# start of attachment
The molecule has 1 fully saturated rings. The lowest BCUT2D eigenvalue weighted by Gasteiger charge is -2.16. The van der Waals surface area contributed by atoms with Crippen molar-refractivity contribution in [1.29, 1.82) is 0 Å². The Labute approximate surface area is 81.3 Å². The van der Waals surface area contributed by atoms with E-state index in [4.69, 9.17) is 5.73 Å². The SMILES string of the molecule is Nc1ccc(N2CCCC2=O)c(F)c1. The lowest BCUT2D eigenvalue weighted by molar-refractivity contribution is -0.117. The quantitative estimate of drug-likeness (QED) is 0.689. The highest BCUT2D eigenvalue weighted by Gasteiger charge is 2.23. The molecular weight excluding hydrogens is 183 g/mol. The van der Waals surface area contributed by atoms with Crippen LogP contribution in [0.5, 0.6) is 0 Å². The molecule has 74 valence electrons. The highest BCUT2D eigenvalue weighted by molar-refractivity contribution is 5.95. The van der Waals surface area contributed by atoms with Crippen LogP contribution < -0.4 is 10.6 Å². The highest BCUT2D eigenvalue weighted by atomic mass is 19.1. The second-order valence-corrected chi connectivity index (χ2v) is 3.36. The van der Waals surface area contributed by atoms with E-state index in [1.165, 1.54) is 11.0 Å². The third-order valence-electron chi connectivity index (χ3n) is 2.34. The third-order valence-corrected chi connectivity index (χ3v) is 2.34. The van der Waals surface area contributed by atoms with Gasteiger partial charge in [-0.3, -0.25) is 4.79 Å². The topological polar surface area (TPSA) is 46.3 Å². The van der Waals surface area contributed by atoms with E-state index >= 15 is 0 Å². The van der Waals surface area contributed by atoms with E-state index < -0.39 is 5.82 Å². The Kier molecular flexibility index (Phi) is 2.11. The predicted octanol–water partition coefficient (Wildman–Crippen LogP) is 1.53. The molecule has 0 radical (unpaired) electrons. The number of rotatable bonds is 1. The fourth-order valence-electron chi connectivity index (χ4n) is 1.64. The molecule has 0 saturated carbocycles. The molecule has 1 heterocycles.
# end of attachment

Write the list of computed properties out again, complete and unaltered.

The molecule has 1 fully saturated rings. The lowest BCUT2D eigenvalue weighted by Gasteiger charge is -2.16. The van der Waals surface area contributed by atoms with Crippen molar-refractivity contribution in [1.29, 1.82) is 0 Å². The Labute approximate surface area is 81.3 Å². The van der Waals surface area contributed by atoms with E-state index in [4.69, 9.17) is 5.73 Å². The SMILES string of the molecule is Nc1ccc(N2CCCC2=O)c(F)c1. The lowest BCUT2D eigenvalue weighted by molar-refractivity contribution is -0.117. The quantitative estimate of drug-likeness (QED) is 0.689. The highest BCUT2D eigenvalue weighted by Gasteiger charge is 2.23. The molecular weight excluding hydrogens is 183 g/mol. The van der Waals surface area contributed by atoms with Crippen LogP contribution in [0.5, 0.6) is 0 Å². The molecule has 74 valence electrons. The highest BCUT2D eigenvalue weighted by molar-refractivity contribution is 5.95. The van der Waals surface area contributed by atoms with Crippen LogP contribution < -0.4 is 10.6 Å². The highest BCUT2D eigenvalue weighted by atomic mass is 19.1. The second-order valence-corrected chi connectivity index (χ2v) is 3.36. The van der Waals surface area contributed by atoms with E-state index in [1.165, 1.54) is 11.0 Å². The third-order valence-electron chi connectivity index (χ3n) is 2.34. The third-order valence-corrected chi connectivity index (χ3v) is 2.34. The van der Waals surface area contributed by atoms with Gasteiger partial charge in [-0.3, -0.25) is 4.79 Å². The topological polar surface area (TPSA) is 46.3 Å². The van der Waals surface area contributed by atoms with E-state index >= 15 is 0 Å². The van der Waals surface area contributed by atoms with E-state index < -0.39 is 5.82 Å². The Kier molecular flexibility index (Phi) is 2.11. The predicted octanol–water partition coefficient (Wildman–Crippen LogP) is 1.53. The molecule has 0 radical (unpaired) electrons. The number of rotatable bonds is 1. The fourth-order valence-electron chi connectivity index (χ4n) is 1.64. The molecule has 0 saturated carbocycles. The molecule has 1 heterocycles.